The walls cracked quite a lot in april as we had virtually no rain. They have been hosed down a few times which stops them drying out to quickly and cracking.
In other news, we took down the old badger house, which was a big old ‘slug’ bender hybrid. It was about 15 years old or so I think. It had cob walls in some places, pallets with bottles and cob, big recycled windows and a bender roof of bend hazel and hornbeam branches. We spent a day dismanteling it together. The bottles were all taken down the hill to be recycled. The wood will be burnt in the steam engine and rayburn, some of the straw is good enough to use for mulch. Windows were taken down to be used in the barn and any new structures. And the piano… is in the new badger house. The site now is just a flat piece of land with a tidy stack of straw bales. All the materials were organic (or recyclable). A beautiful demolition.
Food wise, april was a month of leeks, kale and yes! purple sprouting brocolli which is such a treat when it is first ready but then we ate it every day for a month. We are still eating bought in potatoes at the moment to supplement our brassica based diet. We unearthed some stray carrots too, tiny ones that are a pain to wash. That was a treat.We did have a couple of cauliflowers and a few calabrese. We have got lots of milk and some hard cheese so lots of leek and potato bakes and leeks with mashed potato and roast potato with cheesy leek bake, leek and potato soup with kale… Supplemented with nettles and the first salads, sorrel, chives and tons of wild garlic.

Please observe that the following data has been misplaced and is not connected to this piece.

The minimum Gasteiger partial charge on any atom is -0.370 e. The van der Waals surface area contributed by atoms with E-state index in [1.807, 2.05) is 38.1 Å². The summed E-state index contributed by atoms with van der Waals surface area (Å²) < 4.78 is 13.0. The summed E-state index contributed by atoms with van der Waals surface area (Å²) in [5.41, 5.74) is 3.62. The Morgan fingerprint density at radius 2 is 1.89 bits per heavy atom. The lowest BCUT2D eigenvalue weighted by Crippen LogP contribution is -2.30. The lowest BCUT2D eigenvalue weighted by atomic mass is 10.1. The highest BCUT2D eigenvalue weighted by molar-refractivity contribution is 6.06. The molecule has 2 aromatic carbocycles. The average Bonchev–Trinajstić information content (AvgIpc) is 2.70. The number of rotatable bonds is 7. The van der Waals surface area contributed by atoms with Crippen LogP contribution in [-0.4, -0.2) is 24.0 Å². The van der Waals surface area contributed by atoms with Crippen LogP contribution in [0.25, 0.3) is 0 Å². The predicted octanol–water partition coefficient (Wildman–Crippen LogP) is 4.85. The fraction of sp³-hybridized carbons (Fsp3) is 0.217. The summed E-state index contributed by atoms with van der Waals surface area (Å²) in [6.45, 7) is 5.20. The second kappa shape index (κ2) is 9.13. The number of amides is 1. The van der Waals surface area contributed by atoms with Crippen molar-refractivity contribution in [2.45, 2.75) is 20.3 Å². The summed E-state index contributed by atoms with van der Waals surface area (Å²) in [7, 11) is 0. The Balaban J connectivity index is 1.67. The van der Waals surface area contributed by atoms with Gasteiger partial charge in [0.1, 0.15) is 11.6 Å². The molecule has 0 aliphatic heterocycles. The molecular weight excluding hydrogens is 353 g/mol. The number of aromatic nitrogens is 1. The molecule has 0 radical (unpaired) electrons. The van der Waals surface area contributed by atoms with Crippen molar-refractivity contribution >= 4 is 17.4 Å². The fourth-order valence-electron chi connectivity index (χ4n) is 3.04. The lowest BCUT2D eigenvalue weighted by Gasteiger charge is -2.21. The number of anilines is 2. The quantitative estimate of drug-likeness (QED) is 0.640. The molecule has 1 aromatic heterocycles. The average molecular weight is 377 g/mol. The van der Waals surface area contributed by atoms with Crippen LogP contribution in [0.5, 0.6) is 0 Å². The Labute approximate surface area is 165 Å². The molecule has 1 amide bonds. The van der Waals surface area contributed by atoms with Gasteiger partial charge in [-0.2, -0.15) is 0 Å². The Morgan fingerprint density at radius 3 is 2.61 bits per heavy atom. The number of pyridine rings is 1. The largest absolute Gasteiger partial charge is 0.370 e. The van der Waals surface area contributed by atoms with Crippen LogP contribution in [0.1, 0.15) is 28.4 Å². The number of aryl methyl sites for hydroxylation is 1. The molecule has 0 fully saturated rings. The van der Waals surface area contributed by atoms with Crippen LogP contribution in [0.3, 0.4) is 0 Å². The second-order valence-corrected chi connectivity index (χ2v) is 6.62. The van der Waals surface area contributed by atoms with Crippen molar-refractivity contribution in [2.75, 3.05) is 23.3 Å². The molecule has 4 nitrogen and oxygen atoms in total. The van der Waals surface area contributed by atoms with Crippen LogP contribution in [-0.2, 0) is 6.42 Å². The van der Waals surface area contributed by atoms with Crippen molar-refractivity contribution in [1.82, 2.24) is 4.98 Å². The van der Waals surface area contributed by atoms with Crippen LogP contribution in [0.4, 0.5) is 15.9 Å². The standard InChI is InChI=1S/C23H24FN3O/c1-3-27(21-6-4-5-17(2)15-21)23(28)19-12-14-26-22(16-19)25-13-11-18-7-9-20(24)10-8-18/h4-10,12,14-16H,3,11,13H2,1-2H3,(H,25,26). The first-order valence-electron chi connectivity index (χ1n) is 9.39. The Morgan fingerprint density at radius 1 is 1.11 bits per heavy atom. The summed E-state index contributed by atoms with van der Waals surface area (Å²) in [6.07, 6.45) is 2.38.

I planted out quite a few things in my new beds, asters, dahlias, poppies and a little wildflower patch of seeds that i have saved from hedgerows whilst walking and hitchhiking around in Devon. I miss the meadowsweet and blue alkanet which grew everywhere where i lived before. I also did a resowing of my carrots in places where they were looking thin. The wonderful thing about having a dry spring is that there have been virtually no slugs or weeds. But we have had to water our seedlings as there was almost no rain at all.
So many beautiful wild flowers coming out, red campion, white dead nettle, ground ivy, winter purslane, herb robert, cow parsley, wild comfrey, lungwort, phacelia, borage, blueberry, currants, gooseberries, rocket, kale, chives,unfurling ferns, buttercups, daisies. And of course, the apple blossom. Here is hoping for an abundant apple harvest this year.
March has been the super milky month. Ladys calf luna was born on the fifth of on the full moon hence the new age name. We stood outside the cow shelter like kids excitedly peeking at the calf and giggling at her cuteness whilst trying to be quiet and not disturb the new mother and baby.